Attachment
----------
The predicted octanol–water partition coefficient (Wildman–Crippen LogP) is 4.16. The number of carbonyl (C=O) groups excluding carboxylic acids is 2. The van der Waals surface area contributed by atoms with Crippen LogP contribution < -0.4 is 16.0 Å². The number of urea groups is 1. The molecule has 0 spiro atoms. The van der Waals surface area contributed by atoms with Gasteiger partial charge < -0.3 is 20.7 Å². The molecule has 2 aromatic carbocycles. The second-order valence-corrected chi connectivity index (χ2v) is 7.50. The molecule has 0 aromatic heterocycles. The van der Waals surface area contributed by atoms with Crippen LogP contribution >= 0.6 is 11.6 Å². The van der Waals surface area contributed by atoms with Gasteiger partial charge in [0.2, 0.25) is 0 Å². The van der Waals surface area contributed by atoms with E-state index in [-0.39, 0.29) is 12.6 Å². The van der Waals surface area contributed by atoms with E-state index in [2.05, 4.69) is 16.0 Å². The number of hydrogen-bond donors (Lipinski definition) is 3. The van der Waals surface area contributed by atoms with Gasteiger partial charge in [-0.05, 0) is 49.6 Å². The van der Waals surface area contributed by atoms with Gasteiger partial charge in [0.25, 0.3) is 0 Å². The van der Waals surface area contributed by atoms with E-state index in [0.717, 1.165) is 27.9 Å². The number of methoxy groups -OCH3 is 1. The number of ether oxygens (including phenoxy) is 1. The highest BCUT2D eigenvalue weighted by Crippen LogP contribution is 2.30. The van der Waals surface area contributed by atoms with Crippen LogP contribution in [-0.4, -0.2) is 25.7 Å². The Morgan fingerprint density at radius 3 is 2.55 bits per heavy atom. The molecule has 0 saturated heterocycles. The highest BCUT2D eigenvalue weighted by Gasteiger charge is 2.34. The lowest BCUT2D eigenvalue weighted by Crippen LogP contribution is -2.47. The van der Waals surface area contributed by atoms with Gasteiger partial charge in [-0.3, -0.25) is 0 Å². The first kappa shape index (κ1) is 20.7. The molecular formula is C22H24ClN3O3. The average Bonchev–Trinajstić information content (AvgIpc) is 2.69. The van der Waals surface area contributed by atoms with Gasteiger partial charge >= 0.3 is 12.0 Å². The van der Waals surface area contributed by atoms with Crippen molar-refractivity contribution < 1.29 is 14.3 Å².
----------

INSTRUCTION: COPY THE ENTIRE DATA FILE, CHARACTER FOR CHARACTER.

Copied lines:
The predicted octanol–water partition coefficient (Wildman–Crippen LogP) is 4.16. The number of carbonyl (C=O) groups excluding carboxylic acids is 2. The van der Waals surface area contributed by atoms with Crippen LogP contribution < -0.4 is 16.0 Å². The number of urea groups is 1. The molecule has 0 spiro atoms. The van der Waals surface area contributed by atoms with Gasteiger partial charge < -0.3 is 20.7 Å². The molecule has 2 aromatic carbocycles. The second-order valence-corrected chi connectivity index (χ2v) is 7.50. The molecule has 0 aromatic heterocycles. The van der Waals surface area contributed by atoms with Crippen LogP contribution >= 0.6 is 11.6 Å². The van der Waals surface area contributed by atoms with Gasteiger partial charge in [0.2, 0.25) is 0 Å². The van der Waals surface area contributed by atoms with E-state index in [-0.39, 0.29) is 12.6 Å². The van der Waals surface area contributed by atoms with E-state index in [2.05, 4.69) is 16.0 Å². The number of hydrogen-bond donors (Lipinski definition) is 3. The van der Waals surface area contributed by atoms with Gasteiger partial charge in [-0.05, 0) is 49.6 Å². The van der Waals surface area contributed by atoms with Gasteiger partial charge in [0.25, 0.3) is 0 Å². The van der Waals surface area contributed by atoms with E-state index in [0.717, 1.165) is 27.9 Å². The number of methoxy groups -OCH3 is 1. The number of ether oxygens (including phenoxy) is 1. The highest BCUT2D eigenvalue weighted by Crippen LogP contribution is 2.30. The van der Waals surface area contributed by atoms with Crippen LogP contribution in [-0.4, -0.2) is 25.7 Å². The Morgan fingerprint density at radius 3 is 2.55 bits per heavy atom. The molecule has 0 saturated heterocycles. The highest BCUT2D eigenvalue weighted by Gasteiger charge is 2.34. The lowest BCUT2D eigenvalue weighted by Crippen LogP contribution is -2.47. The van der Waals surface area contributed by atoms with Gasteiger partial charge in [-0.3, -0.25) is 0 Å². The first kappa shape index (κ1) is 20.7. The molecular formula is C22H24ClN3O3. The average Bonchev–Trinajstić information content (AvgIpc) is 2.69. The van der Waals surface area contributed by atoms with Gasteiger partial charge >= 0.3 is 12.0 Å². The van der Waals surface area contributed by atoms with Crippen molar-refractivity contribution < 1.29 is 14.3 Å².